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Staircase to choir loft at St. Mary’s Church – Ursuline Convent – NOLA. Imagine climbing those steps in a nun’s habit…

My sister lives in L.A., so when I need some nitty gritty factoid to get to the truth of a story, I’ll try and plan a visit. And if I don’t have the time or money for travel, she’s awesome about brainstorming-by-text. She works in The Industry, so she’s very understanding about my creative craziness.

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French Quarter courtyard.

FWIW, I didn’t have the same kind of connection with New Orleans when I started setting stories there. I’d never visited, didn’t know anyone who lived there, and tbh most of my experience with the place came via Ann Rice’s novels. That’s changed now! Last week was our second visit, and “subletting a French Quarter condo for six months” is now on my bucket list.

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You meet all kinds of people during Carnival!

Thank you for exploring NOLA with me. We had a blast last week, and if you’ve never been to New Orleans, you really must visit someday! Or, you know, you could check out my newest release, Change of Heart. It’s a historical romance set in the French Quarter in 1933, a distant prequel to the two Hours of the Night novels I co-wrote with Irene Preston. I’ll put the blurb and buy links below, just in case. Happy travels!!

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Preacher always said New Orleans was a den of sin, but of course Clarabelle had to see for herself…

A body reaps what they sow, and Clarabelle’s planted the seeds of trouble. The year is 1933, and not much else is growing in the Oklahoma dirt. Clarabelle’s gone and fallen in love with her best friend, so she figures it’s time to go out and see the world.

If she’s lucky, she’ll find the kind of girl who’ll kiss her back.

Clarabelle heads for New Orleans, and that’s where she meets Vaughn. Now, Vaughn’s as pretty as can be, but she’s hiding something. When she gets jumped by a pair of hoodlums, Clarabelle comes to her rescue and accidentally discovers her secret. She has to decide whether Vaughn is really the kind of girl for her, and though Clarabelle started out a dirt-farming Okie, Vaughn teaches her just what it means to be a lady.

Change of Heart is an Hours of the Night story, an early prequel to Vespers and Bonfire. It’s not a paranormal, but a certain vampire may have a role…

Find Change of Heart on Goodreads HERE

Available for a special pre-order price of $0.99!!

Amazon  /  Barnes & Noble  /  Kobo  /  iTunes  /  More Stores

AND, make sure you enter the giveaway to celebrate Change of Heart’s release!

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It’s My Birthday, I’ll Blog If I Want To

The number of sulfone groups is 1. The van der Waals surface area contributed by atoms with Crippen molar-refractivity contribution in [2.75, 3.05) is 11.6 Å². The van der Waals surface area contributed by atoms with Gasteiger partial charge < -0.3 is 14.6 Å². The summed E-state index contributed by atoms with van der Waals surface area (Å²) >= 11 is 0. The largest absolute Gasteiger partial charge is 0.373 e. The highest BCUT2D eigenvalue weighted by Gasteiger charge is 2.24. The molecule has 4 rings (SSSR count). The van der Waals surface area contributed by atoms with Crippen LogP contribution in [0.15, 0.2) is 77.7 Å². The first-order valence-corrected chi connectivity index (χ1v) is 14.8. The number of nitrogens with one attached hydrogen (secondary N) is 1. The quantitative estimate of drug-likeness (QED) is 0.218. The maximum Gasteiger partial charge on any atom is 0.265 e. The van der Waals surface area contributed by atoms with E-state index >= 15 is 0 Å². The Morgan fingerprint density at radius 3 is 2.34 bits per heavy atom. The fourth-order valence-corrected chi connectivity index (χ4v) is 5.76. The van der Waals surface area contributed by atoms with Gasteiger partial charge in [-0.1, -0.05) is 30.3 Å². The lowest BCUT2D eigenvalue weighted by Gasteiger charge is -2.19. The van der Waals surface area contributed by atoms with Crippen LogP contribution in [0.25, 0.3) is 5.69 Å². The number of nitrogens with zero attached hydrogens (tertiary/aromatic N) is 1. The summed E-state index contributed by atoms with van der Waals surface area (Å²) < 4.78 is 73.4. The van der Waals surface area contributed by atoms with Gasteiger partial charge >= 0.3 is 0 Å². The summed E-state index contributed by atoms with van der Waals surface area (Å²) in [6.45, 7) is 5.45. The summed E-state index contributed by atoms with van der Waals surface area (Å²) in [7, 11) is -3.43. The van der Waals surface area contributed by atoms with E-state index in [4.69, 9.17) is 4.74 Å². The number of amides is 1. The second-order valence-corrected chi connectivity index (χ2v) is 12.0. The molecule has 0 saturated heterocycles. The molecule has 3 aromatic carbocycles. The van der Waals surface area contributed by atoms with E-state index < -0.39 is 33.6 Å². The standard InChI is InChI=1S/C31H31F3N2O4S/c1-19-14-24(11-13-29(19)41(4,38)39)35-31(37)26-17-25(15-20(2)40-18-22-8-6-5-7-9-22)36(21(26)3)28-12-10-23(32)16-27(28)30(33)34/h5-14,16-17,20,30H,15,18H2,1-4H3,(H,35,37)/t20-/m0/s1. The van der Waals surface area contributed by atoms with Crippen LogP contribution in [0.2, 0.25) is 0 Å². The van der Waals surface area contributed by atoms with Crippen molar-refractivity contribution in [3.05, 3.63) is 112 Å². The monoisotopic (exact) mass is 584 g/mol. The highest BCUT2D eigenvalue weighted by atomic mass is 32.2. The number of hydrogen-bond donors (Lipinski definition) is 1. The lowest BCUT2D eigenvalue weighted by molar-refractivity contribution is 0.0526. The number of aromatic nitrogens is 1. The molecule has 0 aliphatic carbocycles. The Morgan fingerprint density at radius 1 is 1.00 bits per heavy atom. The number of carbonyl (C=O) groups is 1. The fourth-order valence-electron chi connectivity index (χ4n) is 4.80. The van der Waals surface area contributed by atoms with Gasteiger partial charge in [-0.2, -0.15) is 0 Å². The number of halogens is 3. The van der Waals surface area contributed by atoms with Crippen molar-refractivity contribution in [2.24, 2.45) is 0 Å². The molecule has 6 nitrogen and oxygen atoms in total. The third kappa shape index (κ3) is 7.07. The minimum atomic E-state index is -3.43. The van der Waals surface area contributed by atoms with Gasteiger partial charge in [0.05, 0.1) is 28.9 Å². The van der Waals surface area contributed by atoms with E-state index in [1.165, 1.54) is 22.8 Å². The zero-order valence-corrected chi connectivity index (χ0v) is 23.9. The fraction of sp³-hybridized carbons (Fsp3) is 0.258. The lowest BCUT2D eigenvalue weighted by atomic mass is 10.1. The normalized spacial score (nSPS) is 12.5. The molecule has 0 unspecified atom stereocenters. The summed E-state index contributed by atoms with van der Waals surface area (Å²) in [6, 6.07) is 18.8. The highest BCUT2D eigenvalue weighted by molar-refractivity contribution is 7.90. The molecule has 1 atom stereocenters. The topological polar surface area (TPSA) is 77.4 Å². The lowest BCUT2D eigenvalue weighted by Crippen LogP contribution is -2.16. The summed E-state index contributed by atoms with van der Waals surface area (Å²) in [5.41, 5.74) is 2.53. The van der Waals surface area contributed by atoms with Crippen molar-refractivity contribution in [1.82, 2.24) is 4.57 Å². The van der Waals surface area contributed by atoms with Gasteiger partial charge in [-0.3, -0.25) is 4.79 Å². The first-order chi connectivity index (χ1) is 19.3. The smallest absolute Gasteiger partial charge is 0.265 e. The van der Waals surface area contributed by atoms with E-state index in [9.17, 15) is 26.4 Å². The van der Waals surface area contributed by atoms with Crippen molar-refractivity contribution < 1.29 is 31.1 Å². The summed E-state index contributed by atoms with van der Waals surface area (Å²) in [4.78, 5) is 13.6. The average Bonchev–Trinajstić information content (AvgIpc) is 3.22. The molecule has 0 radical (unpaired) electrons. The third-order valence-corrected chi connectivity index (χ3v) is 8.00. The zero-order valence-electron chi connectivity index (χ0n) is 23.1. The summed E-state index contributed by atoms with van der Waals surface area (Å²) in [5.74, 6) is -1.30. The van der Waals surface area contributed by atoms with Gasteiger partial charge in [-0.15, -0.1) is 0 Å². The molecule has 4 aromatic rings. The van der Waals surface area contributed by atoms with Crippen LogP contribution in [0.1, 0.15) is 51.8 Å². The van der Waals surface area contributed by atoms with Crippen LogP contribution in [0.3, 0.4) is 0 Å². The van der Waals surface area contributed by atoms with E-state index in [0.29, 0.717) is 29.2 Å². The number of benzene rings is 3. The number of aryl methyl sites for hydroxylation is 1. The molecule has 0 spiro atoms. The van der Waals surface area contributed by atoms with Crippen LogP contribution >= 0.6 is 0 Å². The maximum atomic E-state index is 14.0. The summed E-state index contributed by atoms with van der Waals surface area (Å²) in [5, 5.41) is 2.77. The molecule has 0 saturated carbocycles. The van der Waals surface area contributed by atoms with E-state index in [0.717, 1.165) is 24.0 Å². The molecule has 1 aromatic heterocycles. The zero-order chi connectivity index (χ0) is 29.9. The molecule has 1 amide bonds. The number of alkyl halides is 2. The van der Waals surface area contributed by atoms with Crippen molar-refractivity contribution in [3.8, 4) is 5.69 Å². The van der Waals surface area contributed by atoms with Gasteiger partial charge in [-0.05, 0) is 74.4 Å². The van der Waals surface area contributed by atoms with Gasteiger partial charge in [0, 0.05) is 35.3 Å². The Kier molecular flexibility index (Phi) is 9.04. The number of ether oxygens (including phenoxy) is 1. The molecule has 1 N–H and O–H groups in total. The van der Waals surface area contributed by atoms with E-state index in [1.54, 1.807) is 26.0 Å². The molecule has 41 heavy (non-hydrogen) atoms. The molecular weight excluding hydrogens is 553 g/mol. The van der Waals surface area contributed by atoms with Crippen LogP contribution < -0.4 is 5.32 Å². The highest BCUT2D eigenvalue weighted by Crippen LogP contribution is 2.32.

Happy Imbolc/Candlemas/Groundhog Day, folks! And guess what? It also happens to be the anniversary of the day I, uh, drifted peacefully into this wide, weird, wonderful world! So I thought I’d take a few minutes away from stuffing my face full of cake and screaming my head off obsessively reading the news to share a little of what’s been going on with me!

giphy1Birthdays for me are always a time of reflection, and sometimes I get moody when I think of all the things I didn’t manage to do in the past calendar year. But today, I’d like to celebrate the things I have done. It’s been a pretty full year of working and writing and reading, but I’ve also managed to squeeze in some fun trips, pursue some health and fitness goals, and even carve out some headspace when necessary. (Recently, that’s been a lot.)

One of the highlights of my year was definitely a vacation to Scotland. The husband and I rented a rustic cottage on the Isle of Mull, way out in the Inner Hebrides, just across the bay from Iona, where Dark Age monks famously protected the Book of Kells from the Vikings. The landscape was absolutely stunning, with iron-dark tors draped in purple heather and grey fog. When the sun peeked from behind clouds the ocean sparkled blue as a sapphire. We hiked and rambled, visited a few distilleries, and ate our collective weight in shortbread. Leaving was like saying goodbye to an old friend you never knew you had, and we hope to visit again as soon as we can. *rustles around in the couch cushions for spare change*

16466223_10110227003544731_104815964_oOn the writing front, in early Autumn of last year I completed the millionth final draft of my latest YA fantasy novel, AMBER & DUSK. Set in a world where the sun never sets, a young woman with a mysterious bloodline wagers for a place at court, only to be tangled in a courtly web of cunning courtiers and predatory royals. Sylvie struggles to master her magical gift while dodging cruel pranks, vicious insults, and possible disgrace. And as beautiful as the palais seems, its mirrored hallways, winter gardens, and gilded marble are nothing more than a mirage to hide a brutal past and deadly secrets.

photofunkyMy agent loved it! …And we’ve been in query hell ever since. But it’s one of my favorite things I’ve ever written, and I really hope I’ll be able to share it with the world soon. If you’re curious to know more, I hope you’ll check out my Pinterest inspo board for a feel of the world’s aesthetic.

Since then, I’ve been working on a YA standalone romance that I’m tentatively billing as a Celtic fairytale retelling of Swan Lake. It’s pretty different from anything I’ve written before, with a moody vibe, a contemplative pace, and a very small cast. It’s been excruciating snail-like slow going these past few months, but I’m hoping to hit my stride again soon and crank out the first draft!